The Real Gardens of Downton Abbey
Within a few days both of the issues were in my mailbox and were as good as I was hoping they would be. It was interesting to read about the gardens I just knew where there, even if we don’t see them during filming. Downton Abbey is filmed in Highclere Castle in Berkshire. The current Lady Carnarvon is in the process of creating gardens that are historically accurate to Highclere, which was designed by Charles Barry, who also designed the House of Parliament at the same time.
Lady Carnarvon and the 8th Earl of Carnarvon took over Highclere 10 years ago. An avid gardener, Lady Carnarvon is eager to turn the gardens into a destination for gardeners, regardless of the castle’s connection to Downton Abbey.
The castle sits on 1,000 acres of parkland that was originally designed by Capability Brown at the end of the 18th century. A new arboretum, borders and 15,000 bulbs have been planted by Lord Carnarvon. According to Jim Carter, who plays the butler, is an avid gardeners but says the gardens are out of bounds when Downton Abbey is being filmed. Although, there are hours and tour dates so that people can tour the gardens.
Aside from the parkland and arboretum, the gardens are split into two distinct parts, The Monk’s Garden and The Secret Garden.
Lady Carnarvon, who is interviewed for the article, comes across as someone who values tradition and restoring trees and plants that would’ve been planted when originally landscaped. There are no vegetables grown there, but fruit trees like peaches, nectarines, medlar, and quince trees are grown in the glasshouse.
In the era that Downton Abbey takes place a shift in gardening had occurred that did away with the garish Victorian bedding and mass borders. The preferred landscaping style took advantage of herbaceous borders of shrubs and used perennials and annuals to provide a more relaxed year-round interest in the garden.
Technological and scientific innovations lead to understanding that diseases like potato blight were caused by a fungus. Improvements in greenhouse technology and boiler designs enabled fruit and vegetable production to occur year-round. The artificial fertilizer industry hadn’t yet developed for these Edwardian gardeners, but the gardeners at Downton Abbey would’ve followed a strict fertilizer regiment that used bird droppings, known as guano, from South America. These advances lead to an explosion in the number of mail order gardening companies that supplied seeds, garden tools, equipment and garden furniture.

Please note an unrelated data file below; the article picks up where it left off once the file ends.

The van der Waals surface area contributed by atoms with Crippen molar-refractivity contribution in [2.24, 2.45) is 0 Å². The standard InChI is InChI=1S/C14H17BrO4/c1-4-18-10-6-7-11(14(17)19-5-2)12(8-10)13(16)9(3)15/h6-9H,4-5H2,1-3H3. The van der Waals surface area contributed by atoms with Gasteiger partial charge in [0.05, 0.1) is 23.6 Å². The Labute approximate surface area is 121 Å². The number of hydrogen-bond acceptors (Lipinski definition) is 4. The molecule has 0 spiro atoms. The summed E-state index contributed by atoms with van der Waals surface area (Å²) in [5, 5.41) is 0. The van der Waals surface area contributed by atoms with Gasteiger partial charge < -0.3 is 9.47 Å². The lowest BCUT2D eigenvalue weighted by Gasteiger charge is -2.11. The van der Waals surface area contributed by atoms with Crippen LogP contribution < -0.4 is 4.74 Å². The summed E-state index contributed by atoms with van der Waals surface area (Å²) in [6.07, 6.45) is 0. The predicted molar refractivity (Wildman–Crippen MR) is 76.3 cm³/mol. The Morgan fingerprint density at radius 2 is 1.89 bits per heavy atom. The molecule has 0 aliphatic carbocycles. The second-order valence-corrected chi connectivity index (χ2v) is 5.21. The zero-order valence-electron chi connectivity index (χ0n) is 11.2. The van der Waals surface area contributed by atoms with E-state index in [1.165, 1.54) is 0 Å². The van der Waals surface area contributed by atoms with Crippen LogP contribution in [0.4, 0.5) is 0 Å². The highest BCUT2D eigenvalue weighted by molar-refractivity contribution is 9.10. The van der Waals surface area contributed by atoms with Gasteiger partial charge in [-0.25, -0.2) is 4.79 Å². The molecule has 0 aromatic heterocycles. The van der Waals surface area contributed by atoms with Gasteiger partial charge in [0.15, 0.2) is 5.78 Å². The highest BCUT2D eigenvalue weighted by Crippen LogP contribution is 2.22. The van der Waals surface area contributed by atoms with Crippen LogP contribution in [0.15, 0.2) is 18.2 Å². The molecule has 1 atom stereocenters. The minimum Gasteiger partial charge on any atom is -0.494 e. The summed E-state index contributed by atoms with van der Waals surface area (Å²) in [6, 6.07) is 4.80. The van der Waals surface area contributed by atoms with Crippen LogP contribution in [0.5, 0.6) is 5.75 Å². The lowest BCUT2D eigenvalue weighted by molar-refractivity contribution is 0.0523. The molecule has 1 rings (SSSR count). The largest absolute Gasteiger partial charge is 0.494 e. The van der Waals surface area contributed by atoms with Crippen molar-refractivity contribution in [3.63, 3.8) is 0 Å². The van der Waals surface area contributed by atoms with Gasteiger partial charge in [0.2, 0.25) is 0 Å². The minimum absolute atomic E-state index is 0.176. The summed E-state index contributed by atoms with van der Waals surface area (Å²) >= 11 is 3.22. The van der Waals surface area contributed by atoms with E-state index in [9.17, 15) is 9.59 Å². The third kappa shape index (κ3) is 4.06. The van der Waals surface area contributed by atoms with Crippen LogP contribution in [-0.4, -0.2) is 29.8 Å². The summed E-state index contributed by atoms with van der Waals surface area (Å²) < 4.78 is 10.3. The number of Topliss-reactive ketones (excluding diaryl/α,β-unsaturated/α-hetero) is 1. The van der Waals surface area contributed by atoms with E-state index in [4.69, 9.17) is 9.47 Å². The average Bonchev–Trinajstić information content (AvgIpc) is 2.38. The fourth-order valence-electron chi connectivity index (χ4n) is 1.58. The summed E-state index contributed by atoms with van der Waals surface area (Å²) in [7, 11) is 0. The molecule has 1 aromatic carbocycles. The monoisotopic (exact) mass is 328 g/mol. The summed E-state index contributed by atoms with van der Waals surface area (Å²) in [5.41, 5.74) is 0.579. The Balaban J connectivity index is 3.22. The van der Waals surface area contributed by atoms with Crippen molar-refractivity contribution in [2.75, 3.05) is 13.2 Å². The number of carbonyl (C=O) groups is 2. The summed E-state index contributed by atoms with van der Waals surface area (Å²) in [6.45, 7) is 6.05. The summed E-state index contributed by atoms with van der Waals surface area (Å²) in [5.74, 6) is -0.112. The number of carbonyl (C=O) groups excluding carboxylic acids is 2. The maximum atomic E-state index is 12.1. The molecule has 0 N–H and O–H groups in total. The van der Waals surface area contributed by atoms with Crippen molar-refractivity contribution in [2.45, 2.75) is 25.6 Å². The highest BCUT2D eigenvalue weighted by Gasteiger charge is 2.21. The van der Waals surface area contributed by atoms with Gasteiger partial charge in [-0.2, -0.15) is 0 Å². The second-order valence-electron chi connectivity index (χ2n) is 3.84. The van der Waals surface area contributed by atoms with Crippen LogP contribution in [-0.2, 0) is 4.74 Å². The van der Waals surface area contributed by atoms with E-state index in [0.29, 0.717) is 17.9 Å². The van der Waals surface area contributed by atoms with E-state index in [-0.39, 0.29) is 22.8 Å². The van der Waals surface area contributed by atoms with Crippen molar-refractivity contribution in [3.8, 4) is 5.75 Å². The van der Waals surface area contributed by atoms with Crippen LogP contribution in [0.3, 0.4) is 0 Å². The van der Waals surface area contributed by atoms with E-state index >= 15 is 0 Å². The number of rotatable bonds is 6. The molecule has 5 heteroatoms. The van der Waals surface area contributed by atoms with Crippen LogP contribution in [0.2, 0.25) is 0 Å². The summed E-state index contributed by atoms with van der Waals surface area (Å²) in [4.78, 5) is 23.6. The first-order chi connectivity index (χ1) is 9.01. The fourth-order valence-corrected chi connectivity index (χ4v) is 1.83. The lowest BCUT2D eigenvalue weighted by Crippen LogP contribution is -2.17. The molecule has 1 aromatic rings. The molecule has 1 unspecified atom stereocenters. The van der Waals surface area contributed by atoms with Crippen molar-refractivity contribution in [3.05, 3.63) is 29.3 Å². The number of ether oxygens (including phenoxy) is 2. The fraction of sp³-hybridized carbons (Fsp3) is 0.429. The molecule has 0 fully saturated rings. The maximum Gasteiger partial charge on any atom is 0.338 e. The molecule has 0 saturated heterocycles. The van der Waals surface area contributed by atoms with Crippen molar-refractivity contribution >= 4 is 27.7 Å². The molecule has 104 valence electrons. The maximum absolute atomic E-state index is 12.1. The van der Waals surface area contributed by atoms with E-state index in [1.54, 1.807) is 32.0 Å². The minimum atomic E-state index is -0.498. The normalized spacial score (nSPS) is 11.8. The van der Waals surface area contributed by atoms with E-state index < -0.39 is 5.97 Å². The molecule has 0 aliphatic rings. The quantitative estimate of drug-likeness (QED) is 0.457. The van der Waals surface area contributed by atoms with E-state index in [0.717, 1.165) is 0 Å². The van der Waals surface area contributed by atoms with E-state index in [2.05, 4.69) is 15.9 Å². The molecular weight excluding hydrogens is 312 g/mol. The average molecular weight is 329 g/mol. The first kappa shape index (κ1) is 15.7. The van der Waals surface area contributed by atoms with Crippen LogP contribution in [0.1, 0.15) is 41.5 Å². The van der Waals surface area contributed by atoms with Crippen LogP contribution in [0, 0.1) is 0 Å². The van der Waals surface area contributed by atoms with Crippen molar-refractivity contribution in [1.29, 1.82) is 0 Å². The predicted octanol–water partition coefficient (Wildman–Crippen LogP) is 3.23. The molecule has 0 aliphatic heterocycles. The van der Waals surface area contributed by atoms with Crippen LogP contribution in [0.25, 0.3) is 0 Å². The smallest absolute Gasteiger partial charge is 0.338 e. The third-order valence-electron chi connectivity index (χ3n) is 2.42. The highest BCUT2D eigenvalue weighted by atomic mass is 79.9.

Besides a tour of the gardens the article also gave some tips on how to achieve the style of the era, but I was particularly interested in the use of houseplants, which the article didn’t cover. So, one week while I rewatched season one of Downton Abbey I made sure to take note of the use of plants indoors. The plants used in the show aren’t much home to write about, most of them are the plants that what is currently in fashion at big box stores. Sansevieria (snake plant, mother-in-law’s tongue), assorted ferns, palms, and maybe a clivia or two. The weight of providing color and interest indoors is carried by cut flowers and a few potted annuals. What I found interesting while playing houseplant bingo was that most of the plants are placed in what I would think to be areas that are too dark for their long-term care. The brightest areas of the house, that we see on television, seem devoid of living plants altogether.
About Garden News
Garden News is a fantastic gardening publication. I wish we had a weekly newspaper in America devoted to gardening. The garden advice is practical and informative without being underestimating the reader’s intelligence. The issues I own cover everything imaginable under the category of gardening. From bulbs to giant vegetables. I’m amazed at just how much information and photographs they are able to pack into it. If American gardening magazines were relied less on trends, outdoor rooms and style maybe I’d read more of them.
Downton Abbey season 2 premiers this weekend on PBS stations in America? Are you a fan?